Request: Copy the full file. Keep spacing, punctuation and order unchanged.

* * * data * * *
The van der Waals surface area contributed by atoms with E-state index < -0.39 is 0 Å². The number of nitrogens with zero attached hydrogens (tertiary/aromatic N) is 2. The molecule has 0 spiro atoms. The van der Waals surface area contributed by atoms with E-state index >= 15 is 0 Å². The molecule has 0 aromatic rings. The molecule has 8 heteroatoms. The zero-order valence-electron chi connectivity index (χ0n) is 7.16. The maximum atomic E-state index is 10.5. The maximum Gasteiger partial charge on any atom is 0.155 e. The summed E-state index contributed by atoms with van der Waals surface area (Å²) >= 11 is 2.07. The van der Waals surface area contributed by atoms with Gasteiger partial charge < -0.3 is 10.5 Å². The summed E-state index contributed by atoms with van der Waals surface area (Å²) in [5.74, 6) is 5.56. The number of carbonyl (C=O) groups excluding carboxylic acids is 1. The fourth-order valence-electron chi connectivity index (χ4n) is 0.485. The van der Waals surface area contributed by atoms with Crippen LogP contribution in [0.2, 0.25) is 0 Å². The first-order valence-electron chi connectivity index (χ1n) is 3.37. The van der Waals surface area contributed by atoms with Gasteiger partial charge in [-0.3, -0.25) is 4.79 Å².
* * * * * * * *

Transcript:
The van der Waals surface area contributed by atoms with E-state index < -0.39 is 0 Å². The number of nitrogens with zero attached hydrogens (tertiary/aromatic N) is 2. The molecule has 0 spiro atoms. The van der Waals surface area contributed by atoms with E-state index >= 15 is 0 Å². The molecule has 0 aromatic rings. The molecule has 8 heteroatoms. The zero-order valence-electron chi connectivity index (χ0n) is 7.16. The maximum atomic E-state index is 10.5. The maximum Gasteiger partial charge on any atom is 0.155 e. The summed E-state index contributed by atoms with van der Waals surface area (Å²) >= 11 is 2.07. The van der Waals surface area contributed by atoms with Gasteiger partial charge < -0.3 is 10.5 Å². The summed E-state index contributed by atoms with van der Waals surface area (Å²) in [5.74, 6) is 5.56. The number of carbonyl (C=O) groups excluding carboxylic acids is 1. The fourth-order valence-electron chi connectivity index (χ4n) is 0.485. The van der Waals surface area contributed by atoms with Crippen LogP contribution in [0.2, 0.25) is 0 Å². The first-order valence-electron chi connectivity index (χ1n) is 3.37. The van der Waals surface area contributed by atoms with Gasteiger partial charge in [-0.3, -0.25) is 4.79 Å².